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The OSBI Forensic Chemistry Unit is a section of the OSBI Criminalistics Division housed in four locations within the state:
- Forensic Science Center in Edmond, OK
- Northeastern Regional Laboratory in Tahlequah, OK
- Northwestern Regional Laboratory in Enid, OK
- Eastern Regional Laboratory in McAlester, OK
Members of the Forensic Chemistry Unit strive to focus on applying timely and accurate methodologies using state-of-the-art instrumentation and procedures commonly practiced within the forensic science community. The Forensic Chemistry Unit specializes in analysis of unknown powders, crystals, liquids, tablets, waxes, blotter paper, and plant material to determine the chemical identity.
Uniform Controlled Dangerous Substances Act
The OSBI Forensic Chemistry Unit identifies and reports out substances controlled under Oklahoma state statute (Title 63). Oklahoma Statutes, Title 63, Chapter 2, Article 2 (Standards and Schedules) classifies controlled dangerous substances into Schedules I through V based upon the potential for abuse, medical use, and likelihood of abuse leading to physical or psychological dependence. Schedule I substances have the highest potential of abuse, no accepted medical use in the U.S., and the highest likelihood of abuse leading to physical or psychological dependence. Schedule V substances have the lowest potential for abuse, current accepted medical use in the U.S., and limited physical or psychological dependence.
Criminalists of the Forensic Chemistry Unit will testify in court on the findings of our analysis upon request.
Color tests are used presumptively to give an indication of what might be present in the sample. It also helps to determine which solvents to use in the analysis methods to follow. The color tests are similar to field test kits used by police officers. Color tests are screening tools only, therefore, additional analysis is required for identification of a substance. The OSBI Forensic Chemistry Unit utilizes Marquis and Cobalt Thiocyanate reagents. Each reagent responds to particular functional groups causing a characteristic color change depending upon the compound and its functional group.
Analysis by Gas Chromatograph (GC)
Gas chromatography is an instrumental analysis that separates the components of a mixture. The GC consists of three basic parts: an injection port, a chromatographic column, and a detector. The sample is diluted into the solvent and placed into a sample vial for analysis. The sample is then introduced into the GC. The time from injection of the sample until the detector produces a signal is called the retention time. The retention time of the unknown sample can be compared to that of a known standard. The OSBI Forensic Chemistry Unit uses this information as a presumptive indication of what may be present in the sample.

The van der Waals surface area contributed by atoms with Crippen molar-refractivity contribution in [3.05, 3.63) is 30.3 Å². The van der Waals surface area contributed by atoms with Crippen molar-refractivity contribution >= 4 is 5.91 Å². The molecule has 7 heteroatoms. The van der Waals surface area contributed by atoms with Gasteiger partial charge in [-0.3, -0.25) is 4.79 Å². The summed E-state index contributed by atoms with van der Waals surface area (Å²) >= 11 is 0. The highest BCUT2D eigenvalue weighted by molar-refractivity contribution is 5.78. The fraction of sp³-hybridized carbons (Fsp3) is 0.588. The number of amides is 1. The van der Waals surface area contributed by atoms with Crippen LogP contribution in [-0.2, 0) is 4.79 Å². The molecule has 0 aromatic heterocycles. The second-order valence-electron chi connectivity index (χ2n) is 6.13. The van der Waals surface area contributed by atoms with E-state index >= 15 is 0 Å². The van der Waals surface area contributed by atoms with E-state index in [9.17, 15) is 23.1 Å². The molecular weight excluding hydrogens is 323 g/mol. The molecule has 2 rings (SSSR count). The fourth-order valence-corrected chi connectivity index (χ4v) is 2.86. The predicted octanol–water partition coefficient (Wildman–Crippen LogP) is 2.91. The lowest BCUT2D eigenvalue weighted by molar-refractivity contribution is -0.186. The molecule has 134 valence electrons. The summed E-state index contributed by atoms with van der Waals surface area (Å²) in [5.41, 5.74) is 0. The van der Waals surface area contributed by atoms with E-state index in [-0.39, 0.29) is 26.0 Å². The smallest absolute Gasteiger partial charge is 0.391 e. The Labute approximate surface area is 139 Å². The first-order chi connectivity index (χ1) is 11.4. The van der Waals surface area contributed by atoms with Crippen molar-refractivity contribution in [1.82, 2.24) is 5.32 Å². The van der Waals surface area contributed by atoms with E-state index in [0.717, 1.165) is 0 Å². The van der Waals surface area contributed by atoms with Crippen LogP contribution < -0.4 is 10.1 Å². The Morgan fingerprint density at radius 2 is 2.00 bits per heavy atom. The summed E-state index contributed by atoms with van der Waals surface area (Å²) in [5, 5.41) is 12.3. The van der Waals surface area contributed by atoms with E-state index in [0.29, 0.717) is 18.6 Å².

Conclusive Identification by Gas Chromatograph/Mass Spectrometer (GC/MS)
The sample components are separated by the GC portion of the instrument. Each component is fragmented by an electron beam and then analyzed by the mass spectrometer. Comparison of the fragment patterns of an unknown substance to that of a known standard allows for a conclusive identification.
Conclusive Identification by Infrared Detection (IR)
A sample absorbs infrared light based on the chemical structure of its components. Infrared spectroscopy can be used to identify most organic compounds based on absorption of radiation of the mid-infrared range from 4000 to 400 wave numbers. Conclusive identification is made by analysis of a sample's spectrum against a known spectrum. Analysis can be performed on a solid sample using Fourier Transform Infrared (FTIR).
Identification of Marihuana and Hashish
Samples of a vegetative nature, green leafy substance, green leafy plants, ashes or any other submittal which is suspected to be marihuana or hashish may be examined or analyzed using a series of tests: stereomicroscopic examination, modified Duquenois-Levine examination, and thin layer chromatographic (TLC) examination. The identification of marihuana requires a positive microscopic examination, modified Duquenois-Levine examination, and TLC examination. Watch the video above for the analysis and identification of marihuana.
Field Test Training Reference Documents
- Marijuana Field Test Program Factsheet 2017
- Marijuana Field test Kit Program Letter
- Marijuana Field Testing Report
- NARK II Tech Data and Ref Information
- SDS NARK2005 vial 1
- SDS NARK2005 vial 2
- SDS NARK2005 vial 3
- OSBI Kit and Supply Request Form (Updated 4-6-17)
- OSBI Destruction Form CSD QPA 7.1 Rev2
For information on these drugs as well as a number of others, please, visit U.S. DEA Fact Sheets.
|Marihuana, Schedule I||Cocaine, Schedule II||Methamphetamine, Schedule II|
|Alprazolam, Schedule IV||Oxycodone, Schedule II||Hydrocodone, Schedule II|
- American Academy of Forensic Science
- American Society of Crime Laboratory Directors/Laboratory Accreditation Board
- Drug Destruction
- Drugs.com Pill Identifier
- Federal Bureau of Investigation
- K9 Training Aid Destruction
- Midwestern Academy of Forensic Scientists
- National Forensic Science Technology Center
- National Institute of Justice Programs
- Oklahoma Bureau of Narcotics
- OSBI Employment Process and Opportunities
- Rx Disposal Boxes
- Scientific Working Group for the Analysis of Seized Drugs (SWGDRUG)
- Southwestern Academy of Forensic Scientists
- Title 63. Public Health and Safety
- U.S. Drug Enforcement Administration